I spent twelve months in Iraq.  We taught and coached Iraqis on the finer points of democracy.  I served with some 140,000 other soldiers and service members.  As soldiers, I thought we did pretty well under the circumstances.  For a country long accustomed to strong central governance, there was visible progress on their ability to govern themselves.  But, we could not teach them tolerance.  

I know our presence, our money, our training served as a brake on their worse instincts.  We did solve some problems at the time by asking U.S. Army higher-ups to exert pressure on Iraqi higher-ups.  The U.S. Army is gone, now.  The Iraqis must apply their own brake now.

Sectarian strife is rising again.  See CBS news report.  Someone, surely Sunnis or Al Qaeda, are attacking the Shiites, again, as they simply proceed to holy sites on holy days.  As before, I am sure Al Qaeda or its allies, seek to provoke Shiite reprisal for reasons best known to the terrorists.

Its a place where the tension is just below the surface.  The Sunni-Shiite differences are superficial, in my opinion.  The Shiite revere past Imams.  The Sunnis do not appreciate their clergy in the same way.  These and other reasons separate the two Muslim sects.  They worship differently, yet they worship the same god.  U.S. citizens may not believe it, but many, a great many Muslims are very gentle and decent.  It is unfortunate that extremists of both sects can generate so much violence so easily.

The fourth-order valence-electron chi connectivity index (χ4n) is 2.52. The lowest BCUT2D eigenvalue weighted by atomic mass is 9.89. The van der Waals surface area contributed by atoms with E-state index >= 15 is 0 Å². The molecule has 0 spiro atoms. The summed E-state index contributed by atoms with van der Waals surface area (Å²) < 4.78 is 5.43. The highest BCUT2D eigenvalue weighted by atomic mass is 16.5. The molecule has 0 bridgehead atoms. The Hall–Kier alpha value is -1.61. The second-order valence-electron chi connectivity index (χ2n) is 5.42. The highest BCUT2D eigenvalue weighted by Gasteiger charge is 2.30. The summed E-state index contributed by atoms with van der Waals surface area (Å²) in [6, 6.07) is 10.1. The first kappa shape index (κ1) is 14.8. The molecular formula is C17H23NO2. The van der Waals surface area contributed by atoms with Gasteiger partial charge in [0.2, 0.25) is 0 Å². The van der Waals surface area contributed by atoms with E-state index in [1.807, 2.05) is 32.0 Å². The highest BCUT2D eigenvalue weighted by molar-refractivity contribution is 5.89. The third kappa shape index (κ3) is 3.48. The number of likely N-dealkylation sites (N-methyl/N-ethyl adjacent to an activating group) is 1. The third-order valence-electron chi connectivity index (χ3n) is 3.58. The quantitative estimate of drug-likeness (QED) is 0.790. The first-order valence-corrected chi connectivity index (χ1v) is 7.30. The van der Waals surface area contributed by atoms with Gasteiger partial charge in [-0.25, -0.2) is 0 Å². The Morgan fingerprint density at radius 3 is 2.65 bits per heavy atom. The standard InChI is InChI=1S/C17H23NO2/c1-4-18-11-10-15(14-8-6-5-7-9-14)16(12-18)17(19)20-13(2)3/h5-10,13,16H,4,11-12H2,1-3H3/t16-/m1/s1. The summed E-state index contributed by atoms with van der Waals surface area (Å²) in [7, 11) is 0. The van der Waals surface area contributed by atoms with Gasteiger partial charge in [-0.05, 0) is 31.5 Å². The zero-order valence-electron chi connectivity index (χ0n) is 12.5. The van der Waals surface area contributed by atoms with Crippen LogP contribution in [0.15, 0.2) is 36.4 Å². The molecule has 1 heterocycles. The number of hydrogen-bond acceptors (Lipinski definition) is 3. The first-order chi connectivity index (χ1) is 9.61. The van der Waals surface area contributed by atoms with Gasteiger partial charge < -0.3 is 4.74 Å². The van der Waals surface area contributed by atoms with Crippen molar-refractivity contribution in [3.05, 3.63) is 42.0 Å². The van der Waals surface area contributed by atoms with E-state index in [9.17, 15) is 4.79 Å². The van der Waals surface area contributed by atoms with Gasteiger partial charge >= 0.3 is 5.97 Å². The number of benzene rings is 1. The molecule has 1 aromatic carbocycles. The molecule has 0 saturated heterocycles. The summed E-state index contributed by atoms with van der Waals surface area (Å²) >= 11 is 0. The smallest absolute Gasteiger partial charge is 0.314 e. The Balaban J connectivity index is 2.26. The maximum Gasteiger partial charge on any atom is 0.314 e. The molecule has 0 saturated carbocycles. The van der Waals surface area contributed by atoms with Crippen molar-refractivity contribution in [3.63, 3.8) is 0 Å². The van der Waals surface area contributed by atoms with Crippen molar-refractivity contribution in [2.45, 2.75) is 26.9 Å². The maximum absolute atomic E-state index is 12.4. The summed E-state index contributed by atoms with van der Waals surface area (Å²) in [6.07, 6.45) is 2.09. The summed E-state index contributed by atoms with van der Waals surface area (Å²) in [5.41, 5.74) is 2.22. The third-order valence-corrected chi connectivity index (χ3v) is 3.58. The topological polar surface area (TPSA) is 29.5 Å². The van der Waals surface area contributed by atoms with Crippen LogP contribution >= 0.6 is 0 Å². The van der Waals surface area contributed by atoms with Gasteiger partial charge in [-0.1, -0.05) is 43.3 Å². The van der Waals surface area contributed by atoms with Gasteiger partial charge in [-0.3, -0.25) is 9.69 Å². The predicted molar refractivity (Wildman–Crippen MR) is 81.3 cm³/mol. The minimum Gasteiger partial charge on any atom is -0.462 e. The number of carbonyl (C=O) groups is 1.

At a Army Reserve school many years ago, our instructor was a college professor in his civilian life. In his civilian job, he was visiting science colleagues in Malaysia.  In Malaysia, they have a large ethnic Chinese community.  The Malays and Chinese do not get along there, either.  The Reserve instructor, a Lieutenant-Colonel, told us how he was driving somewhere with a Malay colleague.  The Lieutenant-Colonel saw a horrible car wreck.  A man was killed.  He remarked how bad it looked.  His Malay friend somehow recognized the victim as Chinese.  The Malay merely remarked, "good – one less Chinese."  The instructor was describing intolerance.  Not to diminish racial prejudice, he did want to put the issues of intolerance in a world perspective. 

As a civil rights lawyer, I see racial and religious intolerance frequently.  But, thank goodness, our intolerance is nothing like the intolerance we see in elsewhere in the world.  I cannot help but think that our mechanisms, such as the Civil Rights Act of 1964 have done much to relieve the pressure of intolerance and hate.  I left Iraq very appreciative of our country and all that we have.